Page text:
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Safety Tips




*Infant Safety Issue #1: Stairs*

Get some gates.  As your baby grows, he/she will see those stairs as an irresistible mountain they must climb.  Install gates at the top and bottom to avoid falling accidents.  Always make sure you stay close to your baby at home when he/she starts to learn how to climb the stairs.

Helpful web site: http://www.ehow.com/info_8236773_should-use-child-safety-gates.html


*Infant Safety Issue #2: Suffocation Hazards*

Overlay: a person who is sleeping with a child rolls onto the child and unintentionally smothers the child.

Positional asphyxia: a child’s face becomes trapped in soft bedding or wedged in a small space such as between a mattress and a wall or between couch cushions.

Covering of face or chest: an object covers a child’s face or compresses the chest, such as plastic bags, heavy blankets or furniture.

Choking: a child chokes on an object such as a piece of food or small toy.

Confinement: a child is trapped in an airtight place such as an unused refrigerator or toy chest.

Strangulation: a rope, cords, hands or other objects strangle a child.

Here is a site you might find useful: http://www.childdeathreview.org/causesSUF.htm


*Safety Issue #3: Choking Hazards*

Keep the toys of older children away and out of reach. Magnets are especially dangerous, since they can attract each other inside your baby’s tummy, causing perforations, blockages, and even death.
If your baby is eating solids, make sure they are no larger than a dime. Usually, babies under 10 months are mostly given pureed food. Keep foods soft and mushy until your baby’s back teeth are in and available for chewing (around 2 years).

*Infant Safety Issue #4: Open Water*

Nearly 30 children die every year from drowning in buckets. Any tall container with water inside is dangerous. Your baby will lean over to explore, fall in, and not be able to pull himself out. Use cleaning buckets and chemicals only when your baby is nappy or being supervised by someone else.,An instant is all that’s needed for life to change dramatically. Never lower your guard when water is around (indoors or out).

*Infant Safety Issue #5: Fires and Burns*

Many young children are severely burned by accidentally turning on the hot water in the bathtub. Always test your water temperature before introducing your child to the tub. Another tip: Set your water heater to 120 degrees.

Don’t carry your infant and a hot drink at the same time (unless using a travel mug). A wiggling baby is almost sure to spill that coffee, and her skin is much more sensitive to temperature than yours.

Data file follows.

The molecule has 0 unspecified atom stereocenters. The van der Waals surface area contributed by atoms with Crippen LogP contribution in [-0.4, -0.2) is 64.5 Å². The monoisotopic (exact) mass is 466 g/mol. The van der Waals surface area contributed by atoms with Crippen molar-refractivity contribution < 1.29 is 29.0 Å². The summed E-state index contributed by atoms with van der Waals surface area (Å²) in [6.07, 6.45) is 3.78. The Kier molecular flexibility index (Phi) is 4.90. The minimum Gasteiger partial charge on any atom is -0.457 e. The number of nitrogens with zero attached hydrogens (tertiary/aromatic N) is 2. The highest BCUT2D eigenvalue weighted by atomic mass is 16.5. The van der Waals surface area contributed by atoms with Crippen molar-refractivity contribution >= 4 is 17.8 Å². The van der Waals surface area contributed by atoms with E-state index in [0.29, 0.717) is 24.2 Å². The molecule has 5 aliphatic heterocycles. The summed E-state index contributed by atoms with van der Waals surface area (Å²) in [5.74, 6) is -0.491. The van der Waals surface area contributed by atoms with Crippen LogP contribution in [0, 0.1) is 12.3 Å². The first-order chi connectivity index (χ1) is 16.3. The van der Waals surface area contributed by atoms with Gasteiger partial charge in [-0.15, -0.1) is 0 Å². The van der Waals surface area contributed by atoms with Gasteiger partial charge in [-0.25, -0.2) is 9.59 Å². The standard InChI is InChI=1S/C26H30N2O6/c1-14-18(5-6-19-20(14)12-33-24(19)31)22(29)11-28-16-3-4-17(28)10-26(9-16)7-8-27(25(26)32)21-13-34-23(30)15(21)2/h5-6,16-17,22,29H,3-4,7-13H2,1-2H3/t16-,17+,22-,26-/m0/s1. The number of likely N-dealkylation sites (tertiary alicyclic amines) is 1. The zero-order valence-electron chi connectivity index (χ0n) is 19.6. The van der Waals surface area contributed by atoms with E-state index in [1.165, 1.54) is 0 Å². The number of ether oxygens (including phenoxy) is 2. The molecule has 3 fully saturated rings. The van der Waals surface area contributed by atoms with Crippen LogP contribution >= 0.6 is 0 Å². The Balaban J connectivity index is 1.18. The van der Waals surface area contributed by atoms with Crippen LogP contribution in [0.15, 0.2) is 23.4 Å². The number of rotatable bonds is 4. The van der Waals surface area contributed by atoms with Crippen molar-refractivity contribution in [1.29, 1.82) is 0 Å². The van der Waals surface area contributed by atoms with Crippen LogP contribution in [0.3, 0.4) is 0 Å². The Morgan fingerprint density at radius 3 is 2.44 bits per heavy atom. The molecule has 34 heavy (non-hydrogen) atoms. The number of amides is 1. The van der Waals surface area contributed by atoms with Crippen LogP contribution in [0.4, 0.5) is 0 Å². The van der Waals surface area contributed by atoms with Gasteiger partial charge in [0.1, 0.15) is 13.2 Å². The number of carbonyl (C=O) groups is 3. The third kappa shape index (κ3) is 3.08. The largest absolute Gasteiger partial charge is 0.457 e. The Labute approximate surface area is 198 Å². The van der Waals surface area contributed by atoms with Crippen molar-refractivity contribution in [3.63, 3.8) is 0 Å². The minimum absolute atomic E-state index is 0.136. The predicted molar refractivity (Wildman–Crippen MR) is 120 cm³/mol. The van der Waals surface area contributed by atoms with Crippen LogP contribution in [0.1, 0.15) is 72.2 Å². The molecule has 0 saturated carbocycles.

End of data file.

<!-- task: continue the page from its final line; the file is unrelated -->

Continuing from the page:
Always have working fire alarms tested monthly in your home, keep the expiration date in mind. Consider and discuss your fire routes to exit the home in case of a fire. Interconnecting the alarms is always a good idea, that way if the one in the basement goes off, the one outside your room will let you know.

Prolonged sun exposure can also cause burns to your child. A sunburn can cause severe 2nd & 3rd degree burns to your child. Always cover your child with sunscreen before going out in the sun.


*Safety Issue #6: Recalled Items*

Thousands of products are recalled every year. Strollers, car seats, baby carriers, medicines, playpens, cribs… these are just a handful of the items that have been pulled off the market due to safety issues.
New or old, make sure you are not using recalled baby/child products that could be harmful to your infant/child.


*Infant Safety Issue #7: Tip-Overs*

There were 31 deaths in 2006 (and 3,000 injuries) from furniture tipping over and crushing young children. Furniture, TVs, ovens, bookcases, dressers, etc.  Avoid this by not placing items on top of climbable furniture that will be tempting for your baby to reach. If a bookcase or dresser seems unsteady, use anchors to hold them to the wall.


*Safety Issue #8: Windows and Coverings*

An average of 12 children die every year from window cords. If your blinds have long cords, either attach them firmly to the base of the window, or purchase a blind winder. A blind winder will be easy for you to reach, but a near impossibility for your infant. Keep cribs or playpens away from dangling items of any kind.

There are 9 deaths and 3,700 injuries to children every year due to window falls. If you have lower windows, don’t rely on window screens to keep your baby safe. They are flimsy and easily pushed out. You can purchase window guards, or keep the windows closed enough to avoid falling through.


*Infant Safety Issue #9: Houseplants*

Balance your home’s inner beauty with smart placement and consideration of houseplants. Did you know that some of the most common houseplants are poisonous?

Here is a helpful website: http://www.guide-to-houseplants.com/poisonous-house-plants.html

Dangling leaves are a magnet for exploring fingers. One good tug, and the whole pot could come crashing down, seriously hurting him. The dirt and decorative stones can easily cause choking or sickness in your baby if swallowed. Try to tuck the plants into corners your baby cannot wander into.


*Infant Safety Issue #10: Electricity*

Save yourself a heartache by installing covers on your outlets and extension cords. Also, all outlets in the kitchen and bathrooms (or anywhere near water) should be installed with interrupters that will cut the flow of electricity immediately if they get wet.

Never leave cords of curling irons or kitchen appliances dangling over the counter edges. Pudgy little fingers will grasp and pull at them.

Note: these are just helpful hints, if you have any safety concerns or questions, please contact/consult your pediatrician.  🙂

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